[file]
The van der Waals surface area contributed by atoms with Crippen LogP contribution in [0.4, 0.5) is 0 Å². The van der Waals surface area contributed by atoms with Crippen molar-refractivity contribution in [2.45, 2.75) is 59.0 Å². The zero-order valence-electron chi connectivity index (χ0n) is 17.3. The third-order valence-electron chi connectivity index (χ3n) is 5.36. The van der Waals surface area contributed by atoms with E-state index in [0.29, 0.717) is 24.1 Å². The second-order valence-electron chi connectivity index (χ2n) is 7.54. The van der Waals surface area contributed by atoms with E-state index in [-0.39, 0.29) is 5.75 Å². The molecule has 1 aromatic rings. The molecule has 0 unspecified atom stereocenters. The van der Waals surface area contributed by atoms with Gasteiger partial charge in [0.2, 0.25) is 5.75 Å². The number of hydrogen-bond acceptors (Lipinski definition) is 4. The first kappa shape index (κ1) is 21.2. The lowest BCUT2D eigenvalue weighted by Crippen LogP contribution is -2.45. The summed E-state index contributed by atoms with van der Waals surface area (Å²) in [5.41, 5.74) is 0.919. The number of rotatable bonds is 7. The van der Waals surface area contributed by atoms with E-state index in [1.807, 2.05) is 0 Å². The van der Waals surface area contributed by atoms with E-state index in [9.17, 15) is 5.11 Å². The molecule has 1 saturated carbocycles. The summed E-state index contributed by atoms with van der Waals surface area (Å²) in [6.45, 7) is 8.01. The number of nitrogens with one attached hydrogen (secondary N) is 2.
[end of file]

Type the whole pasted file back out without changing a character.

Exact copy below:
The van der Waals surface area contributed by atoms with Crippen LogP contribution in [0.4, 0.5) is 0 Å². The van der Waals surface area contributed by atoms with Crippen molar-refractivity contribution in [2.45, 2.75) is 59.0 Å². The zero-order valence-electron chi connectivity index (χ0n) is 17.3. The third-order valence-electron chi connectivity index (χ3n) is 5.36. The van der Waals surface area contributed by atoms with E-state index in [0.29, 0.717) is 24.1 Å². The second-order valence-electron chi connectivity index (χ2n) is 7.54. The van der Waals surface area contributed by atoms with E-state index in [-0.39, 0.29) is 5.75 Å². The molecule has 1 aromatic rings. The molecule has 0 unspecified atom stereocenters. The van der Waals surface area contributed by atoms with Gasteiger partial charge in [0.2, 0.25) is 5.75 Å². The number of hydrogen-bond acceptors (Lipinski definition) is 4. The first kappa shape index (κ1) is 21.2. The lowest BCUT2D eigenvalue weighted by Crippen LogP contribution is -2.45. The summed E-state index contributed by atoms with van der Waals surface area (Å²) in [5.41, 5.74) is 0.919. The number of rotatable bonds is 7. The van der Waals surface area contributed by atoms with E-state index in [1.807, 2.05) is 0 Å². The van der Waals surface area contributed by atoms with E-state index in [9.17, 15) is 5.11 Å². The molecule has 1 saturated carbocycles. The summed E-state index contributed by atoms with van der Waals surface area (Å²) in [6.45, 7) is 8.01. The number of nitrogens with one attached hydrogen (secondary N) is 2.